RS/MP Chapter 18: “Church Leadership and Selfless Service” (Lorenzo Snow Manual)
Posted by kirkcaudle on September 13, 2013
Find the entire lesson here.
Find some of my thoughts on what it means to be a servant of Jesus Christ in my notes from reading The Life of Holiness here.
For the lesson notes this week I will provide a scripture and/or quote from each section and then provide a few questions for you and/or your class members to ponder.
The Lord has given leaders in His Church a divine mandate: “Feed my sheep.”
He saith to him again the second time, Simon, son of Jonas, lovest thou me? He saith unto him, Yea, Lord; thou knowest that I love thee. He saith unto him, Feed my sheep. He saith unto him the third time, Simon, son of Jonas, lovest thou me? Peter was grieved because he said unto him the third time, Lovest thou me? And he said unto him, Lord, thou knowest all things; thou knowest that I love thee. Jesus saith unto him,Feed my sheep.
he continued to say this [feed my sheep] until his apostles felt sorrowful.
Who are the sheep?
How well do we do feeding the sheep?
Do we feel sorrow when we do not feed the sheep?
What motivates us to get to work on this?
Leaders and teachers are called to follow the Savior’s example and serve with love, not to aggrandize themselves.
Lorenzo Snow asks:
Why is [a] man called to act as president over a people? Is it in order to acquire an influence and then to use that influence directly for his own aggrandizement? No, but on the contrary, he is called to act in such a position on the same principle as the priesthood was given to the Son of God, that he should make sacrifices. For himself? No, but in the interests of the people over whom he presides. Would he be required to offer himself up on the cross as did the Saviour? No, but to become the servant of his brethren, not their master, and to work in their interest and welfare.
How can we keep from falling into self aggrandizement when we are called into leadership positions?
How do leaders gain influence over others?
How does want sacrifice on behalf of others?
While pondering these questions, consider the teachings found in D&C 121:34-40
Behold, there are many called, but few are chosen. And why are they not chosen? Because their hearts are set so much upon the things of this world, and aspire to the honors of men, that they do not learn this one lesson, that the rights of the priesthood are inseparably connected with the powers of heaven, and that the powers of heaven cannot be controlled nor handled only upon the principles of righteousness. That they may be conferred upon us, it is true; but when we undertake to cover our sins, or to gratify our pride, our vain ambition, or to exercise control or dominion or compulsion upon the souls of the children of men, in any degree of unrighteousness, behold, the heavens withdraw themselves; the Spirit of the Lord is grieved; and when it is withdrawn, Amen to the priesthood or the authority of that man. Behold, ere he is aware, he is left unto himself, to kick against the pricks, to persecute the saints, and to fight against God. We have learned by sad experience that it is the nature and disposition of almost all men, as soon as they get a little authority, as they suppose, they will immediately begin to exercise unrighteous dominion. Hence many are called, but few are chosen.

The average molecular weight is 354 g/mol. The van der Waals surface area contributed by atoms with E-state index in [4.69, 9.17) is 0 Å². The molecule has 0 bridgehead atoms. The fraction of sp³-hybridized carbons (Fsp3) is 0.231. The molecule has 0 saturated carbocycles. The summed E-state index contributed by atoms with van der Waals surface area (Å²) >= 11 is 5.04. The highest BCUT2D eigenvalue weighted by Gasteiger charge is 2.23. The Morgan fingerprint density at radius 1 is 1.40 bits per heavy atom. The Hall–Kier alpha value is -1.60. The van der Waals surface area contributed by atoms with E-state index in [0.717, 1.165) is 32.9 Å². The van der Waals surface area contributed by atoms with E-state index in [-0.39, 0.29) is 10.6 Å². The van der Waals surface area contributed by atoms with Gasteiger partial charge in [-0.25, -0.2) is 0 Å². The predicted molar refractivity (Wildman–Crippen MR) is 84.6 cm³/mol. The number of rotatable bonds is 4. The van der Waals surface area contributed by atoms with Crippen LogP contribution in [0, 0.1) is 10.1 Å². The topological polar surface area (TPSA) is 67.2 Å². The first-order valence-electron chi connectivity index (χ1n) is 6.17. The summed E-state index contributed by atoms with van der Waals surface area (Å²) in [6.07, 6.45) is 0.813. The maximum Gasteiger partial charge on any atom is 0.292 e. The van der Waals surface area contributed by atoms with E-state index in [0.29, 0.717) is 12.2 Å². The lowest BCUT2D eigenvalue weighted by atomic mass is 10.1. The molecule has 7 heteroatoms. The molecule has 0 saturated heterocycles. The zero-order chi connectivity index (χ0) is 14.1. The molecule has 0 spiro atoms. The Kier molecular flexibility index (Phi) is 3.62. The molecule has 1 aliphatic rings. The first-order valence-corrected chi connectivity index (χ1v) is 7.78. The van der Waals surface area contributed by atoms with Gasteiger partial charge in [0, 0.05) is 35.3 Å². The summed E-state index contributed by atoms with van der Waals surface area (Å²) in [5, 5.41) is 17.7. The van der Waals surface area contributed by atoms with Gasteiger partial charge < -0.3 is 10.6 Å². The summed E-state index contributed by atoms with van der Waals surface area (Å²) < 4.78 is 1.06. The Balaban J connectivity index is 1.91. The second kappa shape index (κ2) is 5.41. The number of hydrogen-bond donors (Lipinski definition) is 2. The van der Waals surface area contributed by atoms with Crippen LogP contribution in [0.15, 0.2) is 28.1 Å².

Can this passage be liken to church callings? If so, is there a difference between between “called” to a position in Church and be “chosen” for a position in the Church? For example, could I be called to be the Bishop without being chosen to be the Bishop, or vice versa?
Wise leaders appreciate the talents of others and give people opportunities to serve.
Because you will find, as a general thing, that talent is diffused through the many and rarely combined in single individuals; and it only needs opportunity in order to be developed
How is talent discovered?
Should we approach leaders and tell them about our talents or should we wait for them to come to us in order to ask about them?
Why do you suppose that talent is “rarely combined in single individuals?
The proper way to lead is by humility, good example, and devotion to the welfare of others.
Authorita[rian] rule is not the proper rule by which to govern Saints, but rather seek to administer in the spirit of humility, wisdom, and goodness, teaching not so much by theory as practice. Though one teach with the eloquence of an angel, yet one’s good practices, good examples, one’s acts, constantly manifesting wholeheartedness for the interests of the people, teach much more eloquently, much more effectually
Is it possible to rule by authority without being authoritarian? If so, what are the differences?
What does theory mean in this paragraph? Does theory mean something like doctrine or theology?
Why do you suppose that Snow believes that teaching by practice is better than teaching by theory?
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